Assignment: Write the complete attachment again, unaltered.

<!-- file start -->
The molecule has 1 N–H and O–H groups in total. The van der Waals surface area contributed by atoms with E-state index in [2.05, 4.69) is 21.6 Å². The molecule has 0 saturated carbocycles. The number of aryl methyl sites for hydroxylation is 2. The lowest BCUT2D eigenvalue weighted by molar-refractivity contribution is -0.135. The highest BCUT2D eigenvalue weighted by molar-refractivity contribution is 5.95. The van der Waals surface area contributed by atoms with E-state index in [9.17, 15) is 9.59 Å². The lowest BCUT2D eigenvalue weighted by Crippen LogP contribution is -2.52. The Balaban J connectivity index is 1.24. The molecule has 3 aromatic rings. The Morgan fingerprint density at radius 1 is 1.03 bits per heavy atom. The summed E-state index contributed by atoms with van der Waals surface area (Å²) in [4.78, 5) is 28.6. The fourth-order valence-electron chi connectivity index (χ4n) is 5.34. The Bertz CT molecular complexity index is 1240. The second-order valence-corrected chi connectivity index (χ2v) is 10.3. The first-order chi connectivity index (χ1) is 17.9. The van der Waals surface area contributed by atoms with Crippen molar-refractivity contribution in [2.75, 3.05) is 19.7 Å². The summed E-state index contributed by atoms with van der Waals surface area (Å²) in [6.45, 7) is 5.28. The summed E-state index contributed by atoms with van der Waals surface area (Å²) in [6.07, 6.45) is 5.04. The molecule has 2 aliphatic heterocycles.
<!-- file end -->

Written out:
The molecule has 1 N–H and O–H groups in total. The van der Waals surface area contributed by atoms with E-state index in [2.05, 4.69) is 21.6 Å². The molecule has 0 saturated carbocycles. The number of aryl methyl sites for hydroxylation is 2. The lowest BCUT2D eigenvalue weighted by molar-refractivity contribution is -0.135. The highest BCUT2D eigenvalue weighted by molar-refractivity contribution is 5.95. The van der Waals surface area contributed by atoms with E-state index in [9.17, 15) is 9.59 Å². The lowest BCUT2D eigenvalue weighted by Crippen LogP contribution is -2.52. The Balaban J connectivity index is 1.24. The molecule has 3 aromatic rings. The Morgan fingerprint density at radius 1 is 1.03 bits per heavy atom. The summed E-state index contributed by atoms with van der Waals surface area (Å²) in [4.78, 5) is 28.6. The fourth-order valence-electron chi connectivity index (χ4n) is 5.34. The Bertz CT molecular complexity index is 1240. The second-order valence-corrected chi connectivity index (χ2v) is 10.3. The first-order chi connectivity index (χ1) is 17.9. The van der Waals surface area contributed by atoms with Crippen molar-refractivity contribution in [2.75, 3.05) is 19.7 Å². The summed E-state index contributed by atoms with van der Waals surface area (Å²) in [6.45, 7) is 5.28. The summed E-state index contributed by atoms with van der Waals surface area (Å²) in [6.07, 6.45) is 5.04. The molecule has 2 aliphatic heterocycles.